Zoë is a senior majoring in Comparative American Studies and minoring in Dance. Zoë spent last spring semester studying away on the Border Studies program.
Where did Zoë spend her semester abroad?
She spent her semester living in Arizona. She lived with her host family in Tucson and took trips around once a week on either side of the border. She took one two week travel seminar to visit and observe the Mexican-Guatemalan border to compare and contrast it with the U.S.-Mexican border.
What were some of the similarities and differences between the U.S.-Mexican border and the Mexican-Guatemalan border?
Zoë was surprised at how similar the borders are. Some points were porous, meaning people and goods could cross without coming into contact with a checkpoint or Border Patrol officers. Her and her peers spent some time near a river crossing where people transferred goods across the water to get them across the border. She saw the militarization of the border and the periodic prevalence of military checkpoints on the Mexican-Guatemalan border which paralleled the U.S.-Mexican border ripe with trucks, guns, and Border Patrol officers. Zoë and her peers studied how the U.S. channels money to the Guatemalan government to heighten border control on the Guatemalan-Mexican border to prevent people seeking citizenship in the United States. We see South Americans being detained in Mexico similar to how Mexicans are detained in the U.S.
What place would Zoë like to return to & why?
She would like to return to El Paso, Texas. The Border Studies program was originally based near the El Paso-Ciudad Juarez juncture. Ciudad Juarez has too much violence for the program to continue in that location. Zoë, however, learned from her time there. She described how the border felt much more immediate and saw organizing work as much more connected to that immediacy: there was an immediate need and therefore an immediate response.
She visited a community day center which housed resources for migrant workers: showers, baths, information on labor rights and fellow migrant workers. The center was close to a large pedestrian bridge that was high off the ground for day laborers to make the trip into the U.S. in the morning and back into Mexico in the evening. The program used to have the students make this trip every day to school so that they could begin to learn about the daily process of crossing the border.
Where did Zoë struggle the most?
One of their first trips to Mexico, they stayed the night at migrant shelter. All the students struggled with what their role was being there. They would stand behind the chair they would like to sit at during meals and the migrants would file in afterwards to choose where they would like to sit. Conversations at meals revealed that migrants were very grateful and surprised that American students wanted to listen to their stories. Zoë and her peers questioned whether the migrants felt they had agency, the choice to talk with the students or if they felt pressured into sharing about their lives because of the students’ privileged position.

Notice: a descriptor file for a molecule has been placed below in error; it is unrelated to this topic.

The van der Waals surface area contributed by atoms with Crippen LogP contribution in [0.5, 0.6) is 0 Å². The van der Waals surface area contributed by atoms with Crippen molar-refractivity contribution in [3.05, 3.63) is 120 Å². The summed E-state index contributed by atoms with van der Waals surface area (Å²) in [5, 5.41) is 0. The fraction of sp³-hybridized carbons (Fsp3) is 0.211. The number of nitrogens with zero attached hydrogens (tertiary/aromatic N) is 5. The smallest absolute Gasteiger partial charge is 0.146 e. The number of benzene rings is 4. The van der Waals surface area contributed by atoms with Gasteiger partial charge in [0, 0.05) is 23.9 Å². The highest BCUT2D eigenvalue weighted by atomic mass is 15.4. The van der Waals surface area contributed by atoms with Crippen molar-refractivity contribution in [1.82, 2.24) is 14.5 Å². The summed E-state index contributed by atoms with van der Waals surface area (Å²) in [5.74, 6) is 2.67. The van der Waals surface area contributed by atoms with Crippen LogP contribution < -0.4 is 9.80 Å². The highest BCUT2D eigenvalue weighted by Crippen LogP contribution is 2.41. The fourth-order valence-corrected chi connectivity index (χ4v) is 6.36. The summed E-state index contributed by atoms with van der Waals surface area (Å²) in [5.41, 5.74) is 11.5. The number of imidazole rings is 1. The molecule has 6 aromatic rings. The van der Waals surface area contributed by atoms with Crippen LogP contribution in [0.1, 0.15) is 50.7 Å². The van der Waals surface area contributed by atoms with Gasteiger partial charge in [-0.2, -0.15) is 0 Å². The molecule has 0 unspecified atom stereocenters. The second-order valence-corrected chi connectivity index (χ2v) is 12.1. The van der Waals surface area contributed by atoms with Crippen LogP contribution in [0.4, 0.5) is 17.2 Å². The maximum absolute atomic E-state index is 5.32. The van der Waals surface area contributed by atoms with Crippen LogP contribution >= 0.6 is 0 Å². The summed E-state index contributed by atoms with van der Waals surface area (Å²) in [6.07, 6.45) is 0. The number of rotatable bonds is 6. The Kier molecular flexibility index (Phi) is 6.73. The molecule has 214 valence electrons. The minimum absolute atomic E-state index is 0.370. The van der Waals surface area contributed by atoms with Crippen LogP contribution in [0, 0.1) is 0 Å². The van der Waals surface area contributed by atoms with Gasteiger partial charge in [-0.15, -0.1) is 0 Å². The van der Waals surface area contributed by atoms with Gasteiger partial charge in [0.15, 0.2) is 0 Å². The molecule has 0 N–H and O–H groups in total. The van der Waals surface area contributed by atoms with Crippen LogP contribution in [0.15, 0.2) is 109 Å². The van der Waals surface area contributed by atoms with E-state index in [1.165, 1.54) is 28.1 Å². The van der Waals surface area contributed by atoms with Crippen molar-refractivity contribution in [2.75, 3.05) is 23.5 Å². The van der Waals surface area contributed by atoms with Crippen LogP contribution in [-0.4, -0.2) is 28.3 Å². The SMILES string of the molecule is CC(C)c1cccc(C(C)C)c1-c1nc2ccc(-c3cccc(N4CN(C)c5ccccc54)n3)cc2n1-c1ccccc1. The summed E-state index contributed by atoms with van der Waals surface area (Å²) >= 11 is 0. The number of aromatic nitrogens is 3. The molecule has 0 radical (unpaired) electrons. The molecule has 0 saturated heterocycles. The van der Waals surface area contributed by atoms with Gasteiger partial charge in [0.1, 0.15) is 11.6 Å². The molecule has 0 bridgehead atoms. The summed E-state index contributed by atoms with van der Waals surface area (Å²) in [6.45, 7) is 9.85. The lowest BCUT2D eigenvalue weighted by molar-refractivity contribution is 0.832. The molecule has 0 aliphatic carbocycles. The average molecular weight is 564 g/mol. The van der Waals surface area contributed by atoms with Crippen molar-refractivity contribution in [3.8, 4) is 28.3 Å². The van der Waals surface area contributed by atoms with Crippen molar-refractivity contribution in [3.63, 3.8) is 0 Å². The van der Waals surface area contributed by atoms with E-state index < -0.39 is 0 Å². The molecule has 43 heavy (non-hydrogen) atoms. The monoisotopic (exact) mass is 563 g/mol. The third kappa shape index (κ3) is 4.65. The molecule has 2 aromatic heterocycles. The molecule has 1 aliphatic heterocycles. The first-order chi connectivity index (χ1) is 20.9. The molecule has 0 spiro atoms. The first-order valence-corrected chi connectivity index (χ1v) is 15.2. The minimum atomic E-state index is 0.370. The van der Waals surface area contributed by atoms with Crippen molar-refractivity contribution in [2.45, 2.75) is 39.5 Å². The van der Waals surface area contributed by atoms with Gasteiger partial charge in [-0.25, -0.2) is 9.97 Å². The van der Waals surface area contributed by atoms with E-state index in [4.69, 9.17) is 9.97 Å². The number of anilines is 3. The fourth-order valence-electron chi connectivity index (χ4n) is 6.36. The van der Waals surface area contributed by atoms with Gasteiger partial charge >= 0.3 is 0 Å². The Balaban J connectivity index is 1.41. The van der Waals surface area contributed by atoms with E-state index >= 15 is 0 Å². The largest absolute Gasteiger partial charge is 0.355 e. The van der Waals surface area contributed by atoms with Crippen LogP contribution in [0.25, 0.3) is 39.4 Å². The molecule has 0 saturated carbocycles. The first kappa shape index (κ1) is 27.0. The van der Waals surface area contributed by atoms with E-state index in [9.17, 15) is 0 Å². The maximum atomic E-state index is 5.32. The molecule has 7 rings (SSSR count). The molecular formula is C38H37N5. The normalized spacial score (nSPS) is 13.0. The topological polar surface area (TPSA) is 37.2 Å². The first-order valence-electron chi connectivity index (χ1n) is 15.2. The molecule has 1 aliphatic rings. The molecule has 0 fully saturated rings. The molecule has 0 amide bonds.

How was Zoë’s relationship to language shaped by her semester abroad?
Zoë spoke Spanish exclusively with her host parents and English with her host siblings. Speaking Spanish is outlawed in Arizona public schools so there may have been a generational difference between her host parents and siblings. Zoë felt unsure how to navigate this language gap because she was not certain whether her parents could understand what her and her siblings were talking about.
When did Zoë feel like crying?
She had an amazing opportunity to visit a detention center through connections made by her peers in organizations they volunteered with. Zoë and her peers had conversations with detainees. There was a ubiquitous sense of confusion, what is there to say? Zoë described the heightened security ranging from walking through metal detectors, being sniffed by K-9 dogs, and having time limits on the visits. Zoë observed how differently the agents treated visitors versus detainees. Most agents would yell at detainees while speaking at conversation level with visitors. Her experiences at the detention center revealed just how inhumane undocumented people are treated within the detention center system. Zoë learned that many of the detained undocumented people rarely saw visitors because their family was far away. Her experiences at the detention center certainly opened her eyes to the horrors of the United State’s immigration policy and militarized border.
What is one sweet moment Zoë shared with a person she met on her semester abroad?
Zoë was really close with her ten year old host sister. Her sister made Zoë feel comfortable in her home. One day the two of them visited the local children’s museum. This was the first time that her sister had ridden the bus without her mom and they both had fun interacting with the museum exhibits. Zoë hopes to return in five years to Arizona for her sister’s quinciñera.
How does the Border Studies experience inform Zoë about life in Oberlin and her future?
Zoë learned how leaving immediacy makes it easy to become apathetic. Zoë has to find the right ways to be involved with immediacy since it is easy to feel untouched by the struggle in Oberlin College. Zoë could look for work as a Border Studies alum in migrant shelters or related ways near the border after she leaves Oberlin. She hopes to continue feeling more connected to the border and the network of people fighting to demilitarize the border and stop deportations.